Readers might find some of the preliminary material on nonviolence in the opening chapters somewhat “wordy” – even tending toward the “preachy” (and the incessant repetition throughout of the phrases “the God of peace” and “the nonviolent Jesus” – each used well over a hundred times, often multiple times on a single page – can become monotonous, even grating) but once Dear begins to reflect in detail on specific Merton texts, providing generous excerpts, his insightful commentaries not only invite the reader to share his appreciation for Merton’s words but create a fascinating “conversation” between himself and his mentor.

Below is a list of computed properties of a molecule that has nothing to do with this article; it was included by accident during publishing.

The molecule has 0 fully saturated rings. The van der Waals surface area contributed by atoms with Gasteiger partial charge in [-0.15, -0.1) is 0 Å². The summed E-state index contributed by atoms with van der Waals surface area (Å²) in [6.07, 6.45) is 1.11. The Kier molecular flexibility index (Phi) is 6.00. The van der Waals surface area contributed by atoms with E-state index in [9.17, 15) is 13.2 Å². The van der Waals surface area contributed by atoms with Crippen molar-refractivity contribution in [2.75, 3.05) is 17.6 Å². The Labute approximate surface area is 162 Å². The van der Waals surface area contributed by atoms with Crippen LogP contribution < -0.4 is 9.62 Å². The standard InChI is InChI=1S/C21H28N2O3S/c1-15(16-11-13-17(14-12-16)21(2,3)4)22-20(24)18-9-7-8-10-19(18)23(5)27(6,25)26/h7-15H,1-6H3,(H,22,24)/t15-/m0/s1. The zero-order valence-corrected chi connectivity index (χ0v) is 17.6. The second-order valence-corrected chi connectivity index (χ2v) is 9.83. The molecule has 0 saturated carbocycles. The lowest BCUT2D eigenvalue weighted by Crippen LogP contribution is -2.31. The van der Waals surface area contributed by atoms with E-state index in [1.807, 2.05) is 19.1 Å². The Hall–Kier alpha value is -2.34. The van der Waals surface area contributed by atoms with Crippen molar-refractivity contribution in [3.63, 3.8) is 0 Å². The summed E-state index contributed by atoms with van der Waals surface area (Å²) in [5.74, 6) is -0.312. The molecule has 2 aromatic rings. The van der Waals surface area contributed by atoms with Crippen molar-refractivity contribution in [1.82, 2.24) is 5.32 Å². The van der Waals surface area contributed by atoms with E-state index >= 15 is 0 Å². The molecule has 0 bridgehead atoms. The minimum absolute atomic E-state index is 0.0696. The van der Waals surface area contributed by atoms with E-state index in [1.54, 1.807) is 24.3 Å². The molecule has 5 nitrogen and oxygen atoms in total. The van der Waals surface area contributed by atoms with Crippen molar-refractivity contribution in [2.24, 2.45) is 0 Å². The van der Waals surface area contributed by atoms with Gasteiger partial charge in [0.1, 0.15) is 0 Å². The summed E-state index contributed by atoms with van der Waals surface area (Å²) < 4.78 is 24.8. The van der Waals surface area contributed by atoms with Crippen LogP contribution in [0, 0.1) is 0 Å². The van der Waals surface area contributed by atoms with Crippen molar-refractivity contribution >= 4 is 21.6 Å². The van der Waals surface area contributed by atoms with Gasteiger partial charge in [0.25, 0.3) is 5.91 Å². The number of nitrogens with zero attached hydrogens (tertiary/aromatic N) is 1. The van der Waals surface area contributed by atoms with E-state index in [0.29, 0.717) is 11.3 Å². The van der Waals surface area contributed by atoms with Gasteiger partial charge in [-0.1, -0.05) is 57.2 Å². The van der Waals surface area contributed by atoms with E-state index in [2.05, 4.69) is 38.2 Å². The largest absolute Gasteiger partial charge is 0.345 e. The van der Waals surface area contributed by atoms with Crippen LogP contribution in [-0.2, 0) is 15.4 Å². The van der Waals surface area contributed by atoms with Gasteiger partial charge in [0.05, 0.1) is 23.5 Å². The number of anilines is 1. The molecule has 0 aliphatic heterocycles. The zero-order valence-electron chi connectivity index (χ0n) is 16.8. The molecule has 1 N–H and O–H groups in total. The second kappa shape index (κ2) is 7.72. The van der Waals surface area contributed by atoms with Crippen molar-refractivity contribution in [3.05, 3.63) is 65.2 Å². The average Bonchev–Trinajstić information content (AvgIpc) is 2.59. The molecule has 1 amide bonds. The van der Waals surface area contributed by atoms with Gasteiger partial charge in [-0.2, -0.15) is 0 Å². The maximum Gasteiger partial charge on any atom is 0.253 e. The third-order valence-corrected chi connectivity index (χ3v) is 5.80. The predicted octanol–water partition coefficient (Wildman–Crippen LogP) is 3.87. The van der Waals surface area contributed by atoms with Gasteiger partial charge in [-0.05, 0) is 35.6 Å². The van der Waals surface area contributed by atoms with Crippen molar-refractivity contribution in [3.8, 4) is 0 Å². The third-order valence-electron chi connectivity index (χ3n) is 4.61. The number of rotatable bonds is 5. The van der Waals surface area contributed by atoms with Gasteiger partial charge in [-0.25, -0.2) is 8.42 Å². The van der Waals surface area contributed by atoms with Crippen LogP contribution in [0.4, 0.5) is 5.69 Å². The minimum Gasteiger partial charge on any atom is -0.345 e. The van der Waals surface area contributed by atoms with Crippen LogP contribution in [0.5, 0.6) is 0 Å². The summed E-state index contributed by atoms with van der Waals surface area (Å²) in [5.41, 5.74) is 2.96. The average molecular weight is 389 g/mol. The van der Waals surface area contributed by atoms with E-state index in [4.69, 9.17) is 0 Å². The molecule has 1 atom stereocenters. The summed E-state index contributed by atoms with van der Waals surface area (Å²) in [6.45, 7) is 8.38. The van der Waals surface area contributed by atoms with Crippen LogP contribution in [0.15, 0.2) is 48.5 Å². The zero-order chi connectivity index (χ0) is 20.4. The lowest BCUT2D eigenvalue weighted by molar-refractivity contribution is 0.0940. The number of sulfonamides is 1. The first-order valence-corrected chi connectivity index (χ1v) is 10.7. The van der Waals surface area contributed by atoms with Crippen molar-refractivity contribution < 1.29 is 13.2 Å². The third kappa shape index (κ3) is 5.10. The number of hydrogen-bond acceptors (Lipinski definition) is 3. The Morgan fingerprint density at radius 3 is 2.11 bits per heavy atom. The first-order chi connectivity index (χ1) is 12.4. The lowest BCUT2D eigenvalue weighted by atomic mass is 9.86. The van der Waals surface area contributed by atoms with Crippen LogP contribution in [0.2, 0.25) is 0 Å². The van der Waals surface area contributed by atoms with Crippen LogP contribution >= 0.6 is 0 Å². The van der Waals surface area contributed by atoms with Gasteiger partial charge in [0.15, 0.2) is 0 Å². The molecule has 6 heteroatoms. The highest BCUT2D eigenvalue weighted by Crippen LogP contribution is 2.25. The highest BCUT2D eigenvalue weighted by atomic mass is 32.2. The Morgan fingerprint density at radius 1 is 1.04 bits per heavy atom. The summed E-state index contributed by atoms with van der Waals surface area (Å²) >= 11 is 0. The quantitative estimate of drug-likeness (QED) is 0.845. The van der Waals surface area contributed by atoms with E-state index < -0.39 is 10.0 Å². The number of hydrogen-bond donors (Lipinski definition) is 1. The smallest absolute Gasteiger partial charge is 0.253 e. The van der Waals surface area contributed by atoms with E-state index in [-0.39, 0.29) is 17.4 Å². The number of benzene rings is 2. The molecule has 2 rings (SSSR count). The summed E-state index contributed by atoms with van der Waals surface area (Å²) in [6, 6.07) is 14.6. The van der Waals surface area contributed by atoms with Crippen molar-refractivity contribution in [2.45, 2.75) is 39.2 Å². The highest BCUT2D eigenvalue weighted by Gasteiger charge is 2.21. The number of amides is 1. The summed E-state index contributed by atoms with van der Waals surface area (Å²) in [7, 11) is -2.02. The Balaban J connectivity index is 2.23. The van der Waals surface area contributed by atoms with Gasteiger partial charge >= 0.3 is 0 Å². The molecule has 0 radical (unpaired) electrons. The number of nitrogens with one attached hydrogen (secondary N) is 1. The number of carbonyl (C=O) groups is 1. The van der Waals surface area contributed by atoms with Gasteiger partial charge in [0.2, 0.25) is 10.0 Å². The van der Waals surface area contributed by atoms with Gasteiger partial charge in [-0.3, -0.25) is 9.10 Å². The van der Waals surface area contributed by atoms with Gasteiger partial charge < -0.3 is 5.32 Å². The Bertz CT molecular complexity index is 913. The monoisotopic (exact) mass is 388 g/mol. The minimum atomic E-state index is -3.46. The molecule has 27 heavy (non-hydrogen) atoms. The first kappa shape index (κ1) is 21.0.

Dear is especially appreciative of the holistic integration of contemplative wisdom and social critique that he finds in Merton. He discusses not only essays that are explicitly focused on issues of war and peace, such as “The Root of War Is Fear” and “Blessed Are the Meek,” along with prose poems like “Chant to Be Used in Processions around a Site with Furnaces,” the chilling monologue of a concentration camp commandant, and Original Child Bomb, subtitled “Points for Meditation to Be Scratched on the Walls of a Cave,” an ironic report on the development and use of the first atomic bomb, but pieces that are not explicitly concerned with social issues but that reveal the grounding of Merton’s spirituality of nonviolence in his contemplative search for union with God in and through participation in the death and resurrection of Christ. Thus Dear provides beautiful reflections on such Merton texts as Hagia Sophia (drawing on the magisterial work of Christopher Pramuk on Merton’s theology and spirituality of wisdom), Day of a Stranger, “Rain and the Rhinoceros, “The General Dance” (the final chapter of New Seeds of Contemplation), the famous “Fourth and Walnut” epiphany that both marks and precipitates his “turn toward the world” in the final decade of his life, as well as the equally celebrated encounter with the Buddha statues at Polonnaruwa in Sri Lanka a week before his untimely death on December 10, 1968, his “Prayer to God the Father on the Eve of Pentecost” (a key articulation of Merton’s developing ecological consciousness, from Conjectures of a Guilty Bystander) and the sermon He Is Risen that according to Dear reveals “Merton’s passionate faith in the risen Christ” as “the solid foundation for his monastic life and prophetic peace work” (168).